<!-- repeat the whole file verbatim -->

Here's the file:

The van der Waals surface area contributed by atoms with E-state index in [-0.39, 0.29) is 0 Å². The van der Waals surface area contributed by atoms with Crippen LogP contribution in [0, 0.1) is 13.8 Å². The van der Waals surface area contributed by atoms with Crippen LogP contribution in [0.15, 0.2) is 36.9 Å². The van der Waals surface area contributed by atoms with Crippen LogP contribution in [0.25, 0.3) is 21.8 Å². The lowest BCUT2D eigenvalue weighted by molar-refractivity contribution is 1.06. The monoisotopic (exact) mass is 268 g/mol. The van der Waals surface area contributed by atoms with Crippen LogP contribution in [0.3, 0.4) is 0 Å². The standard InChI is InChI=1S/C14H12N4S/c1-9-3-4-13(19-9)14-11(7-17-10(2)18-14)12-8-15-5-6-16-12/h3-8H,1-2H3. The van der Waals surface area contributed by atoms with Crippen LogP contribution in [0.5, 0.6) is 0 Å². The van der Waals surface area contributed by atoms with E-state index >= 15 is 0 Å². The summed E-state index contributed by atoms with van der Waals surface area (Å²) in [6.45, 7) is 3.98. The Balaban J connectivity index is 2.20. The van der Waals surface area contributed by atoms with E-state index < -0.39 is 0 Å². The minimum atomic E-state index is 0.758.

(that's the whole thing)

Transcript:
The van der Waals surface area contributed by atoms with E-state index in [-0.39, 0.29) is 0 Å². The van der Waals surface area contributed by atoms with Crippen LogP contribution in [0, 0.1) is 13.8 Å². The van der Waals surface area contributed by atoms with Crippen LogP contribution in [0.15, 0.2) is 36.9 Å². The van der Waals surface area contributed by atoms with Crippen LogP contribution in [0.25, 0.3) is 21.8 Å². The lowest BCUT2D eigenvalue weighted by molar-refractivity contribution is 1.06. The monoisotopic (exact) mass is 268 g/mol. The van der Waals surface area contributed by atoms with Crippen LogP contribution in [0.3, 0.4) is 0 Å². The standard InChI is InChI=1S/C14H12N4S/c1-9-3-4-13(19-9)14-11(7-17-10(2)18-14)12-8-15-5-6-16-12/h3-8H,1-2H3. The van der Waals surface area contributed by atoms with Crippen LogP contribution in [0.5, 0.6) is 0 Å². The van der Waals surface area contributed by atoms with E-state index >= 15 is 0 Å². The summed E-state index contributed by atoms with van der Waals surface area (Å²) in [6.45, 7) is 3.98. The Balaban J connectivity index is 2.20. The van der Waals surface area contributed by atoms with E-state index < -0.39 is 0 Å². The minimum atomic E-state index is 0.758.